How do you unwind outside of work?
I love doing outdoor stuff—coaching sports, golf, skiing, gardening—especially with my kids. Although now that we are ‘empty nesters’ this is becoming less frequently.
“I learned the rewards of hard work and dedication and the importance of leadership. The understanding that you can’t do this alone and need to work together are the principles of success in spine surgery.”
Charles Fisher is Professor and Head of the Combined Neurosurgical & Orthopaedic Spine Program at Vancouver General Hospital and the University of British Columbia. His practice is confined to adult spine surgery with subspecialty clinical interests in trauma and oncology. He has a Masters Degree in Health Care and Epidemiology and is the former President of the Canadian Spine Society.
He has a special research interests in spine trauma, oncology and evidence based medicine. He is Chairman of the AO Knowledge Forum Tumour an international group of spine oncology surgeon thought leaders committed to advancing the understanding of spine oncology management through education and multi-center research. Charles Fisher is one of 5 spine surgeons on the steering committee for the Canadian Spine Outcomes and Research Network (CSORN); a multicenter research network and registry he initiated in 2013. Fisher, along with Alex Vaccaro author a regular article on Evidence Based Recommendations in Spine Surgery for the journal, Spine.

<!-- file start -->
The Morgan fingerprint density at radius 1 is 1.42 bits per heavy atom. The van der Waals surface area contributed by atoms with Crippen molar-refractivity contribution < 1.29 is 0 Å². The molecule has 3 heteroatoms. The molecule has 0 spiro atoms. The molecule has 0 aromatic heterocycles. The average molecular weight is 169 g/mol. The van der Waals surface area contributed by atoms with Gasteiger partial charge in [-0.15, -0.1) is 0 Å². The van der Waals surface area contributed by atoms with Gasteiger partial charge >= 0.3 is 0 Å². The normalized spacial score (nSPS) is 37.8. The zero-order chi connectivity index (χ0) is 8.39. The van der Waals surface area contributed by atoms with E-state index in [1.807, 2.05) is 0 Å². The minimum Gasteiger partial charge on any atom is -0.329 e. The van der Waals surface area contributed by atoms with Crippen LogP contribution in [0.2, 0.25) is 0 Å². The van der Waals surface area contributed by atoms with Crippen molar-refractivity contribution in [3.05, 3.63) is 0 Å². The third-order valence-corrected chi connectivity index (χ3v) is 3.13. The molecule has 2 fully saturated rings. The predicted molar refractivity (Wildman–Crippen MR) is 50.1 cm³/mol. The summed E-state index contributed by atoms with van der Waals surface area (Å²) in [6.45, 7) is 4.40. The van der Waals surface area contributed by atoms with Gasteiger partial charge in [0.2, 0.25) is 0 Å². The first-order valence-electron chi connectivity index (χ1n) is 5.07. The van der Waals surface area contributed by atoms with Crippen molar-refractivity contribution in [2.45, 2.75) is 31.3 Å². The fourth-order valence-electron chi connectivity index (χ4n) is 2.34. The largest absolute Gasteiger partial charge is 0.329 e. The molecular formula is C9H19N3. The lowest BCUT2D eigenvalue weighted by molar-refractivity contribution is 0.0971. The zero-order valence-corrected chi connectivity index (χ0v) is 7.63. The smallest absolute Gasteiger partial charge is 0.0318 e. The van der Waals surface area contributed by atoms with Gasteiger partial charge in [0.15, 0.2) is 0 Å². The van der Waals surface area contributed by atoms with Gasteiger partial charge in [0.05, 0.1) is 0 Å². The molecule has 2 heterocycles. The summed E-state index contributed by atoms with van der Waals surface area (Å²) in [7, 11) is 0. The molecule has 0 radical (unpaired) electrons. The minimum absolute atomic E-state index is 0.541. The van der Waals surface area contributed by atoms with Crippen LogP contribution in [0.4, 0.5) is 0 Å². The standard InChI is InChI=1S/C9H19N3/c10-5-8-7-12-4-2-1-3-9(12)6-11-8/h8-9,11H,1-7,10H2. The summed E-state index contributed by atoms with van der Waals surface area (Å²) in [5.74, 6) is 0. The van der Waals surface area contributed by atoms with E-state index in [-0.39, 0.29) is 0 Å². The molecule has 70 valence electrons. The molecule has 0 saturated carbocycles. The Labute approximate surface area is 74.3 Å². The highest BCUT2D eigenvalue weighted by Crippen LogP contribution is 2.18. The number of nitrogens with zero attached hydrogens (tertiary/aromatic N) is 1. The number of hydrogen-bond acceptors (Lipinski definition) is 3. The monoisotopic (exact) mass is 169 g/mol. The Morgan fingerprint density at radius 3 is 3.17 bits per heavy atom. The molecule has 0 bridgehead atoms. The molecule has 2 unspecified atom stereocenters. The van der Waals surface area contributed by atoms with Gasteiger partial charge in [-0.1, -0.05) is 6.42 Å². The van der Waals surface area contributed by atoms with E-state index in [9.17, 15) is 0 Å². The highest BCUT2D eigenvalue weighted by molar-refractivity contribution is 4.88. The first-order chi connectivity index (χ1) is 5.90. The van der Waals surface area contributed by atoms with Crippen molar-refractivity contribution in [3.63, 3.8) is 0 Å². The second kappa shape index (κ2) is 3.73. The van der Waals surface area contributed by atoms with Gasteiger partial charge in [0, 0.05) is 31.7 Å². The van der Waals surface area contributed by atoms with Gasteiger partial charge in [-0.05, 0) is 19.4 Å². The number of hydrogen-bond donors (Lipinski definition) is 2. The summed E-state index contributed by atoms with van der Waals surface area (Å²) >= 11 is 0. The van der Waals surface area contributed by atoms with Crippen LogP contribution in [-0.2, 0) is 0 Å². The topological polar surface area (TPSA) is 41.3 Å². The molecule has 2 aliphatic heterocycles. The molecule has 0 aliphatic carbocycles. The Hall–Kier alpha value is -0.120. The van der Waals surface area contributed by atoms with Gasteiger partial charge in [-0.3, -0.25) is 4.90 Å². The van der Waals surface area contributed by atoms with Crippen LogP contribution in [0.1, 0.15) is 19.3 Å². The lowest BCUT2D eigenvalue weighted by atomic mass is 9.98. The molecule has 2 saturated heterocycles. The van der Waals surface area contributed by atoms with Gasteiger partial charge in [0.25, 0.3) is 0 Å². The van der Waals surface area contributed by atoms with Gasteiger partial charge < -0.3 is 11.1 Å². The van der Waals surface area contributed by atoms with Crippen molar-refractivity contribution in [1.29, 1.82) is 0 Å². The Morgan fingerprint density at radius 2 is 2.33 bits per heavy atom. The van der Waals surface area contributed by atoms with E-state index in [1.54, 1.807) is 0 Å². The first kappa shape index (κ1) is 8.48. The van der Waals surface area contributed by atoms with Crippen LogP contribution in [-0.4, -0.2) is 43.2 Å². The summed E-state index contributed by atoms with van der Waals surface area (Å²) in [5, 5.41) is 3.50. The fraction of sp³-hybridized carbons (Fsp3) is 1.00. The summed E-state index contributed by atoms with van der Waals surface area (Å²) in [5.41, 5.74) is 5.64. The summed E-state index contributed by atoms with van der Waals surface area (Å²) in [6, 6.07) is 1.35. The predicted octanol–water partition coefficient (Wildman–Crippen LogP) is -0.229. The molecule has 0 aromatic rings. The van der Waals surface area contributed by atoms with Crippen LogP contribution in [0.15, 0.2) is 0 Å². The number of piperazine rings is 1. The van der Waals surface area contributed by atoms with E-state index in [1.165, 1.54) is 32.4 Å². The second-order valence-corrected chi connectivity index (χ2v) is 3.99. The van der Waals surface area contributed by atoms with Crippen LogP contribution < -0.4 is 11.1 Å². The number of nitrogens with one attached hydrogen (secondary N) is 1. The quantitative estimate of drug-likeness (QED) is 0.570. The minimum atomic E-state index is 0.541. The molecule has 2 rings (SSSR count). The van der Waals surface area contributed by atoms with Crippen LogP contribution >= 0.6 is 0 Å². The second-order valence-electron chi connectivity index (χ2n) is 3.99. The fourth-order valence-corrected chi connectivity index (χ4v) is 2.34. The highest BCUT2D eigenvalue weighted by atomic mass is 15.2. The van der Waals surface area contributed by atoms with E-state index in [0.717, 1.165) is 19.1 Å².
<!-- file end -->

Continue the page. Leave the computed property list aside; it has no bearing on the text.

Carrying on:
He has authored over 260 peer-reviewed publications and has co-authored 4 textbooks. He has been the special guest editor for two focus issues in Spine Oncology for the journal Spine. He formally sat on the Editorial Board of the Journal of Neurosurgery Spine and is an Associate Editor for the journal Spine. He is a regular guest lecturer at spinal events around the world and in 2013 and 2016 was honoured as one of the top 28 spine surgeons in North America.
Newsletter 19 | December 2018